Support test: You must provide more than half of the support for the adult dependent you’re claiming on your tax return.

Member of household/relationship test: The dependent must reside in your home all year as a household member. Qualifying adult relatives include parents, stepparents, grandparents, and other direct ancestors (uncles, aunts, nephews, nieces, and in-laws (parents, siblings). Foster parents do not qualify to pass this IRS test.

Gross income test: You cannot claim a family member as a dependent if they make more than $5,500 (current amount for 2024, but this will change year-to-year). An exception is if your dependent has a disability and earns wages from a sheltered workshop. In this case, income would be excluded.

Apply for EIN for Business Taxes

Corporations file their own tax returns, but most small business owners typically file their individual and business tax returns together. Any business owner who hires employees must have an employer identification number (EIN). However, even those who don’t need an EIN find having one to be advantageous.

Benefits of having an EIN

Aside from gaining the ability to legally hire employees, benefits include the ability to open a business bank account, gain access to favorable business loan terms, apply for specific permits and licenses, and simplify the tax filing process.

How to obtain an EIN

You need to include your SSN when filing your individual tax return, but you can use your EIN for the business portion of your tax return. To obtain an EIN, you’ll need to do the following.

●     Assemble required information, including your company’s legal name, date the business was opened or acquired, business address, phone number, business entity structure (e.g., sole proprietorship or LLC), and DBA designation (“doing business as”) if applicable.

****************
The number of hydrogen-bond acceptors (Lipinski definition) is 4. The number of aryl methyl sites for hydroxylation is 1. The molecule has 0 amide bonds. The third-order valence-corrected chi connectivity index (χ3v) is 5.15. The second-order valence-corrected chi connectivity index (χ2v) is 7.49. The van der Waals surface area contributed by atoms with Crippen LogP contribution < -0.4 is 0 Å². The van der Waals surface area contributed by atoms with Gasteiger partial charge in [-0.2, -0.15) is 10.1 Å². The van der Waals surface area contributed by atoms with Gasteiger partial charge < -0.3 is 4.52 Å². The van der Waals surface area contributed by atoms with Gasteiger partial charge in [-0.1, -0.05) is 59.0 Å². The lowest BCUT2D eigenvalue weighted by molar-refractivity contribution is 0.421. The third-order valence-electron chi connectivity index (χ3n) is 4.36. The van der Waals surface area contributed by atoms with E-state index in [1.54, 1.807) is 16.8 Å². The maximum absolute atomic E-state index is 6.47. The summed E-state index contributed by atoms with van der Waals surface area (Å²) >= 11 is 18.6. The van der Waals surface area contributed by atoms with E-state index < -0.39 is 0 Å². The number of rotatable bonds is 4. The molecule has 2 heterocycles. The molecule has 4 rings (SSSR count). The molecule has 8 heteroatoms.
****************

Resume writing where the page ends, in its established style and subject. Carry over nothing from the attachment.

●     Include the name of the person responsible for the business and their taxpayer ID (either an SSN or an ITIN).

●     Select the reason why you need to obtain an EIN.

●     List the number of employees you currently have working or an approximation of how many you plan to hire).

●     Proofread your application, ensure all questions are answered, and check for accuracy.

●     Submit your EIN application and wait to receive your number.

Once you obtain an EIN, you’ll quickly see the advantages you’ll gain because, even if you don’t need it now, you’ll be prepared for the future if you need to take out a business loan, hire employees, or open a business bank account. This way, you avoid delays that could negatively impact your operations.


The ability to claim dependents on a tax return can significantly reduce the amount of taxes you owe, which means you have more money to invest in your company or use for other purposes. However, you want to be accurate and ensure your dependents meet the IRS eligibility rules. If you claim a dependent who you shouldn’t claim, you could face severe consequences, including but not limited to expensive fines and penalties. You also could trigger an audit, which opens up another host of problems.

Understanding tax rules regarding dependents can be confusing. To simplify the process, you may want to consider working with an accountant, tax attorney, or other tax professional.

Written by Maurice Mallory